Few businesses in the Mission go as far back as 1926, but Erie Auto-Truck
Repair, named for the street where it first resided, does.
“Erie might be one of the oldest surviving companies in the Mission,” said 53-year-old owner Ray Cashman on a recent Tuesday.
“And we never changed. It’s still a car and truck repair.”
He attributed the repair shop’s endurance to good, honest service and his father’s long-ago decision to buy land in the Mission District.
His father, Eugene Cashman, bought the repair shop in 1955 and moved it to 17th and Harrison streets for 11 years before he was able to buy land nearby on 18th and Harrison.
“My father developed this auto repair very well. [He] bought land on 18th Street in 1966 from the profit, constructed a building, and moved the business here,” he said, adding that he began to work part-time with his father in 1969 at age 14.
Erie now occupies a 5,000-square-foot building on the corner of 18th and Harrison streets, enough space to repair some 10 multipurpose vans at once. More open-air space adjoins the front of the building.
Cashman’s small office is situated on the front right corner of the building. He sits behind a desk equipped with a computer and telephone. One wooden chair is reserved for his guest.
“This land and the building were my father’s major achievement in developing Erie,” said Cashman, who had just finished carrying out an engine check on one of four Comcast vans. “I was lucky when he transferred this business and his skills to me in five years from 1976 to 1981.”
He said ownership meant he could lower prices by 20 percent.
Erie charges $95 per hour for labor for individuals, and $85 per hour for fleet clients.
“It really makes us competitive,” he said as one of his two employees worked nearby. Competitors who still rent their spaces charge $110 an hour (and up) for labor.
Celica Salon Inc. on Capp Street charges $128 per hour for labor. The rate at San Francisco Auto Repair Center on Florida Street is $120 per hour.
Celica Salon manager Thelma Sanchez said rent costs do contribute to her shop’s higher labor costs. However she considered the charge average and said she has no plans to lower rates.
Other shops’ rates are more competitive with Erie’s. J&L Automotive Repair owner Joe Xiao said he charged $95 per hour for labor to lure more customers.
“Our price is cheap because we long to get more clients. Besides, business is slow recently,” said Xiao, who just took over the auto repair in 2007.
Cashman, who lives in Marin County, said he doesn’t worry about other competitors. “The players aren’t really different from when I started this business back in the ’70s.”
In 1976, Cashman, who had just graduated from the University of California Los Angeles in business, began to take over the shop in what he calls a period of “transition” years that lasted until 1981.
“I really wanted to run this business,” he said. “I was young and lacked experience, so my father handed it over gradually to me. In the transition, my father who built the business had a hard time letting it go.”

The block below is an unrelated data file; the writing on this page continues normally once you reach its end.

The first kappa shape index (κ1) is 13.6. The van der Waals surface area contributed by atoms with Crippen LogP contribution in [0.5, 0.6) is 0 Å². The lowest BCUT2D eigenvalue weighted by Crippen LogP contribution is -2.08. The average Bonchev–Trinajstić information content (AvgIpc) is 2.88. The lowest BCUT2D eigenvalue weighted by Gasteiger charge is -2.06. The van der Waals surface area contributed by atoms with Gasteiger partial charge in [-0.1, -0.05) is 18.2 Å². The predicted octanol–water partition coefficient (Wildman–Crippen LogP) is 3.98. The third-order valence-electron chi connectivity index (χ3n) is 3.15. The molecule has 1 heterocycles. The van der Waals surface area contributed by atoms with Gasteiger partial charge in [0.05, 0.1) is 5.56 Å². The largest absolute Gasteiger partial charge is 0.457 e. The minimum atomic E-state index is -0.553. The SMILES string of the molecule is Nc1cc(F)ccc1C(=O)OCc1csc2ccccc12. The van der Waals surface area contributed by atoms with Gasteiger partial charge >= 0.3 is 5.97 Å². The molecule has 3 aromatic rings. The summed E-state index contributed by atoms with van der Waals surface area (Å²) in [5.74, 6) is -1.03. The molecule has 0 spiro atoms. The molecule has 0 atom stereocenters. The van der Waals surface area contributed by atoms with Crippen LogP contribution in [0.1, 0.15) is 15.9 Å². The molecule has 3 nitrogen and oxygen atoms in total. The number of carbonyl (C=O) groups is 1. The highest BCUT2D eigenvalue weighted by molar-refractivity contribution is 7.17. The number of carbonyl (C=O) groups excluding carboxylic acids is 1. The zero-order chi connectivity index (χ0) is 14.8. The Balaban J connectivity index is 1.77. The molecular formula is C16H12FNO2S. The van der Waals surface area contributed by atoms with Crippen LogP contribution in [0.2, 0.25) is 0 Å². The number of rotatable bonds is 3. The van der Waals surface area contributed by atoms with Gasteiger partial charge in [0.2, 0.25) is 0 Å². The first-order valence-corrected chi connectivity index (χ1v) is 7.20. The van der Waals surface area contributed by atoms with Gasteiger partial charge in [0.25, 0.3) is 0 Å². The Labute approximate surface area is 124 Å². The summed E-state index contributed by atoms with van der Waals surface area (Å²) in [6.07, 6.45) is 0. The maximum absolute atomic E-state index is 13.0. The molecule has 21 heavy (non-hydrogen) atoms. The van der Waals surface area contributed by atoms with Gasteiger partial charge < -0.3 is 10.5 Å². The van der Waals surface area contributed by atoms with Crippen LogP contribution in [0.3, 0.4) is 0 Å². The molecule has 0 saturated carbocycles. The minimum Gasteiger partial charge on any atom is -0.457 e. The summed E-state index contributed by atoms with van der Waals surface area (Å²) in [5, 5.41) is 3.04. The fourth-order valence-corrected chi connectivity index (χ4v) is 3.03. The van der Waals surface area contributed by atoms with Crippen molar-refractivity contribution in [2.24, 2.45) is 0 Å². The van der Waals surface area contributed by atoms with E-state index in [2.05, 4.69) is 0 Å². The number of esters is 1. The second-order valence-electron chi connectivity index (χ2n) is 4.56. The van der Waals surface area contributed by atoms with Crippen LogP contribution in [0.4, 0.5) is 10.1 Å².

In the end, Cashman was able to keep his father’s customers, and still mainly depends on word of mouth.
“We didn’t do much advertising,” said Cashman, who added that reviews on sites such as Yelp helped.
“I’ve been going to Ray for years and I have never been less than totally satisfied with his work and his honesty,” one reviewer, Suzanne C, said. “I never have felt like he tries to take advantage of a woman who doesn’t know much about cars.”
Cashman said half of Erie’s current clients are firms such as plumbing, carpentry and carpet-cleaning firms. He also has a contract with the U.S. General Service Administration to regularly check vehicles belonging to the federal government.
Cashman said the 1990s were his most profitable years, thanks mainly to the dot-com boom.
“This area was a more vibrant business place at that time,” he said, adding that Erie employed five workers until 1999.
But business began to slow in 2000 when the city’s dot-com industry crashed, Cashman said.
“People left this area, business activities dropped, and we started losing customers.”
And when the Sept. 11, 2001, attack happened, the economy only got worse, he added.
Cashman said things improved slightly starting in 2005, but that in the past two years the mortgage crisis has again dragged down business.
“It was really tough in 2008.”
Cashman cut three jobs in the past eight years, including one in 2008.
“It was hard to do but I had no choice,” he said. “But no matter how difficult, I have never been tempted to sell this repair shop.”
He said he would continue to run his business as he and his father have for the last half-century.
“I have no specific strategy to survive this economic downturn,” he said. “Not advertising … Being honest to clients, giving them our best works and charging reasonably are pretty effective to maintain loyal clients.”
Cashman said he plans to retire after 10 years and offer his three sons the opportunity to take over the business. Chris Cashman, 21, is a college student; Michael Cashman, 18, just finished high school; and stepson Tryfon Stathopoulos, 28, has a job unrelated to auto repair.
Should they decline to take over Erie, Cashman said he would sell it outside the family.
“That’s the way a business continues to run.”